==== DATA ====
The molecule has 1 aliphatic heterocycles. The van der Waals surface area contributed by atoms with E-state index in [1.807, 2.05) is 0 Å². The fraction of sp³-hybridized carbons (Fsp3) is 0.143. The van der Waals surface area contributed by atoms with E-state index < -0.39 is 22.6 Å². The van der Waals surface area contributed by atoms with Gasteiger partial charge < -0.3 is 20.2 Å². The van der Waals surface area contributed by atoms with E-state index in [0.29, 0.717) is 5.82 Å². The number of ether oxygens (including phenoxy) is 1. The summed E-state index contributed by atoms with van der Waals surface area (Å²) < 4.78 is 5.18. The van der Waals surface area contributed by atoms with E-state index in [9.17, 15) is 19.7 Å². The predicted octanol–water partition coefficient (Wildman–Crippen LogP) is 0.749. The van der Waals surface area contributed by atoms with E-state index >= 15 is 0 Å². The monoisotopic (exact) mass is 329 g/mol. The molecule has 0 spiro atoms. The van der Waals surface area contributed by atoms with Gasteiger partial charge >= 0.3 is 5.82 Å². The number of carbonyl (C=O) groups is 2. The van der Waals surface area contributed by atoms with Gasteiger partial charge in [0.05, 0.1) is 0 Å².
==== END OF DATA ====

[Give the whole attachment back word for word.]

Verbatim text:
The molecule has 1 aliphatic heterocycles. The van der Waals surface area contributed by atoms with E-state index in [1.807, 2.05) is 0 Å². The fraction of sp³-hybridized carbons (Fsp3) is 0.143. The van der Waals surface area contributed by atoms with E-state index < -0.39 is 22.6 Å². The van der Waals surface area contributed by atoms with Gasteiger partial charge < -0.3 is 20.2 Å². The van der Waals surface area contributed by atoms with E-state index in [0.29, 0.717) is 5.82 Å². The number of ether oxygens (including phenoxy) is 1. The summed E-state index contributed by atoms with van der Waals surface area (Å²) < 4.78 is 5.18. The van der Waals surface area contributed by atoms with E-state index in [9.17, 15) is 19.7 Å². The predicted octanol–water partition coefficient (Wildman–Crippen LogP) is 0.749. The van der Waals surface area contributed by atoms with E-state index >= 15 is 0 Å². The monoisotopic (exact) mass is 329 g/mol. The molecule has 0 spiro atoms. The van der Waals surface area contributed by atoms with Gasteiger partial charge >= 0.3 is 5.82 Å². The number of carbonyl (C=O) groups is 2. The van der Waals surface area contributed by atoms with Gasteiger partial charge in [0.05, 0.1) is 0 Å².